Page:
Game 17 preview: Goaltending Controversy? What goaltending controversy!? (part 2)
So, Thursday's game preview against the Bruins certainly sparked an interesting debate, at least once it was announced that Carey Price would be getting his second start in as many games (after tonight, that number will grow to three games).
You'd think that most people wouldn't have a problem with a highly touted, very young goalie who has been slated to lead this team into the future getting a few starts early in the season. But apparently, being the back-up goaltender in this city and winning a few games as such creates goaltending controversies.
I know, I know, we're not supposed to be throwing that term around after everything that's happened, but that's what it's seemingly come down too. There are fans in this city that are going to jump all over Price unless he starts 70 games and wins most of them, and then proceeds to lead this team to a Stanley Cup, all the while winning the Vezina, Hart and Conn Smythe trophies along the way. Sound a little extreme? Well talk to some people that won't even bother to give Price a chance, all because he had a bad year last season, and then tell me whether the fans are treating him fairly.
Now I'll be the first to admit that Price's journey as a Montreal Canadien has been anything but steady. And I'll also be the first to admit, as a fan, that there have been games which Price has played which have made me want to rip my hair out. But does that mean that we need to give up on the 22 year old?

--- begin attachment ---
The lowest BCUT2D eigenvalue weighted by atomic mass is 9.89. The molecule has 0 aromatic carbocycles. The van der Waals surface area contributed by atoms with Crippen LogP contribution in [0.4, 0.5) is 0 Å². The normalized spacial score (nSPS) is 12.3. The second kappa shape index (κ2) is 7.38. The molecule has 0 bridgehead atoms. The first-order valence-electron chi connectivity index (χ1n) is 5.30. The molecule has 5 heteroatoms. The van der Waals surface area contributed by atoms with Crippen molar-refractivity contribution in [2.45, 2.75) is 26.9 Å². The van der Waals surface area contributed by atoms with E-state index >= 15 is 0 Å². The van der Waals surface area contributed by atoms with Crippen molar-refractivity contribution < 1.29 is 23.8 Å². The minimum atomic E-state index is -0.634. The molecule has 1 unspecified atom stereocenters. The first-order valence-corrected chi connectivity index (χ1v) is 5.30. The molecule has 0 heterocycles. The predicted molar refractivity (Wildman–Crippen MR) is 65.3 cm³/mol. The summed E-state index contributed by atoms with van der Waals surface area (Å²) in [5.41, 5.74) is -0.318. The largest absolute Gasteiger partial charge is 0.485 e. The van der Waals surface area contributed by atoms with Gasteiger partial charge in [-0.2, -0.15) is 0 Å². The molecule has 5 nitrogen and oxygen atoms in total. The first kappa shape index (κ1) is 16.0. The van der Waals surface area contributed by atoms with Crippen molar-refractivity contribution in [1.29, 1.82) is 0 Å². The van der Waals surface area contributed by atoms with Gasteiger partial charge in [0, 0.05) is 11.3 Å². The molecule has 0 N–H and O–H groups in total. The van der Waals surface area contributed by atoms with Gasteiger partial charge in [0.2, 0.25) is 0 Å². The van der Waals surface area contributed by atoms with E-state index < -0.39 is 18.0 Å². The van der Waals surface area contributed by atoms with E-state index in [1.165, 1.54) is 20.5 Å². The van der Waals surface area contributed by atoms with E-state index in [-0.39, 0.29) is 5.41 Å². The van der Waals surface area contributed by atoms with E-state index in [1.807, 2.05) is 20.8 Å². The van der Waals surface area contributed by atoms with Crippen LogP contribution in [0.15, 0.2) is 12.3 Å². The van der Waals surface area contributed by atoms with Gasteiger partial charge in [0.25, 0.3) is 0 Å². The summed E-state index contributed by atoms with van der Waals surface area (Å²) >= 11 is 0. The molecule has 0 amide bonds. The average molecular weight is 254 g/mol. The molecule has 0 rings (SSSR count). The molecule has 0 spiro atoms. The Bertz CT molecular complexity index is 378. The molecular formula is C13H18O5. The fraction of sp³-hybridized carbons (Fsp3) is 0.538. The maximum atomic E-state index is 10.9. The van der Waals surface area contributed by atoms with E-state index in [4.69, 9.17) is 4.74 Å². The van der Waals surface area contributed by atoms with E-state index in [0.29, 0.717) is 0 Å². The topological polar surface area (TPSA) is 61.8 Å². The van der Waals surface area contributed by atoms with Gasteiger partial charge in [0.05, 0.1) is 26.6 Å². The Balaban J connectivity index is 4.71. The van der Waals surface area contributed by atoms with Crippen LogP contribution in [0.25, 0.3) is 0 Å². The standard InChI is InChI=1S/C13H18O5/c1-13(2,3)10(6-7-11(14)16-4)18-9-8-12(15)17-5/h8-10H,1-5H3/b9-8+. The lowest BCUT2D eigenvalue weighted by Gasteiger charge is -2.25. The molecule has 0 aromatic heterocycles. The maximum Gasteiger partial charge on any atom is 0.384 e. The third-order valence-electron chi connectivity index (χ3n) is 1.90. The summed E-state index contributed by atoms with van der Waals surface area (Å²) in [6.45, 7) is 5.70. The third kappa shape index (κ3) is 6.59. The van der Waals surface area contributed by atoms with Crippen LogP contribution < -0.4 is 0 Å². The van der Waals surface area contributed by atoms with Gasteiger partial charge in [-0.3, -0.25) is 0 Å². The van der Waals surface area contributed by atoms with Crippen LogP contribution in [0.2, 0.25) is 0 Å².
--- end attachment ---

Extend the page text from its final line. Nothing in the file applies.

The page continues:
Clearly, Price has had some confidence issues in his young career. But technically, he has the potential to be a magnificent goalie when his career is all said and done. He can make some tremendous saves, he's great positionally, and he's a good puck handler. In terms of pure talent, he's clearly a better goaltender than Jaroslav Halak.
So why hasn't he been able to put it all together yet, on a consistent basis? It's clearly a confidence issue, and it's clearly a matter of not yet being able to grasp the fact that not everyone is going to like you, and not everything is going to come easy for you if you want to be the top player in an organization such as the one here in Montreal.
But the people in this city have treated Price unfairly. Maybe it's because they cannot grasp the pressures of being a star hockey player. Maybe their expectations are too high. But they need to understand that there are growing pains for almost every star athlete.
I may not have been the biggest fan of Bob Gainey during his tenure as general manager of the Habs, but I can certainly respect him for not always giving into the demands of fans on message boards and blogs, and I can certainly respect him for sticking by Price early in his career.
We don't know whether Price is going to end up being the next Patrick Roy. By the same token, we don't know if he'll end up being the next Jim Carey. It's too early to tell, and none of us can see into the future. But as things stand, we have a good young goaltender who could end up being amazing, and as Habs fans, we need to embrace that, not shrug it off to the side just because he had a few bad games and another goalie had a few good games.